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Posts Tagged ‘Bond’

Draghi – We Will Continue to Fight Until Everyone is Dead | ZeroHedge

Posted by satyrikon στο 28 Ιουλίου, 2012

 

A week ago I cut a EURUSD short position that was well into the money. (Link) I was concerned that “something” might happen that could make a mess. I listed a number of concerns that might have caused a flip-flop, but Mario Draghi talking, was not on my list. Of course, that is precisely what happened. I’ve read what Mario said a number of times, I think there is no substance to his words.

«The ECB is ready to do whatever it takes to preserve the euro. And believe me, it will be enough»

I’m reminded of an article I wrote more than two years ago titled, Sarkozy Will Get “Stuffed” (link). The occasion was a stupid remark made by then French President Nicholas Sarkozy regarding some new measures that would, once and for all, end the run on the bond markets of Europe:

“We will confront speculators mercilessly. They will know once and for all what lies in store for them.”

This didn’t work out so well for poor old Sarko. The speculators ended up crushing him, and he lost his job. Draghi will suffer the same result.

Mario must be saying to himself,

“If only I can just get the Spanish Ten-year back to 6%, all will be well again”.

I think he’s nuts. Spain’s problem is its competitiveness. The domestic economy will never recover without a currency devaluation (and debt restructuring). If Mario has his way, Spain will suffer from a decade of recessions with unemployment over 20%. How could he possibly call that outcome a success?

On Friday we got some clarification of what exactly Draghi has up his sleeve when he promised, “It will be enough”. From Bloomberg:

DRAGHI’S PROPOSAL SAID TO INCLUDE BOND BUYS, RATE CUT, NEW LTRO

Bond buys? Rate cuts? New LTRO? That’s Draghi’s bazooka? These things have been tried in the past and have failed. These steps might buy the EU a few weeks (or hours?) of market relief, but they have no chance of turning the EU around.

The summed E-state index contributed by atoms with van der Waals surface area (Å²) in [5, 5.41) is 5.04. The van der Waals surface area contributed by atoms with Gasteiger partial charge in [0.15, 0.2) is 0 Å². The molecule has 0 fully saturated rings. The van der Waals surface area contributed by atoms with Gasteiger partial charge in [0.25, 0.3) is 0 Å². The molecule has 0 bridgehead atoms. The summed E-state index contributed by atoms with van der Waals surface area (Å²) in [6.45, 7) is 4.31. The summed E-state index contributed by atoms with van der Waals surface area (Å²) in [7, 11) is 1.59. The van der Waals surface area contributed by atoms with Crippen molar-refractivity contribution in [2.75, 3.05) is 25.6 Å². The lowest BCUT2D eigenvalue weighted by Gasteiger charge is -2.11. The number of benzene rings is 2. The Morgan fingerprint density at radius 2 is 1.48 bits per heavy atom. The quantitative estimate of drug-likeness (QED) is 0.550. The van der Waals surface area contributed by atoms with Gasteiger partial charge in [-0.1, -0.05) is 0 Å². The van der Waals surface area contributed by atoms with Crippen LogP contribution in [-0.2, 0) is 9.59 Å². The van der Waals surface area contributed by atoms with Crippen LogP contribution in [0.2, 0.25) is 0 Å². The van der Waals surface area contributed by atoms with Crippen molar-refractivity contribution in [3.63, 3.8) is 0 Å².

There is still a market-based system that exists in the world of central bank manipulation. In the end, market forces always prevail. The outcome for the Euro will be no different. Draghi thinks he has the power to thwart the markets. He does not have that power. Draghi is either bluffing or lying, that or he is a blind as a bat.

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FX Note:

An interesting outcome of the Draghi comments is that the Euro ended the week north of 1.2300 (up 1.5%). Whatever chance the EU may have, it is dependent on a weaker Euro exchange rate. In my book, Mario’s words have set the EU back, not forward.

A week ago I swore (Link) I would be out of FX until we got into late August. The silliness of the last few trading days changed my mind. I bet all of my recent FX gains on a short EURUSD option strategy. I missed a big blip that got the Euro above 1.2400, and ended up with a fill a bit over 1.2300.

My thinking is that someone in Germany is going to say:

“Sorry Mario, you can’t have our cake and eat it too.”

As if on cue, this article appeared in Germany’s Handelsblatt today:

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μέσω Draghi – We Will Continue to Fight Until Everyone is Dead | ZeroHedge.

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Markel Majority Fades As Internal Revolt May Signal ‘Referendum’ | ZeroHedge

Posted by satyrikon στο 15 Ιουλίου, 2012

Merkel-citronpresser
Merkel-citronpresser (Photo credit: hoppetossen)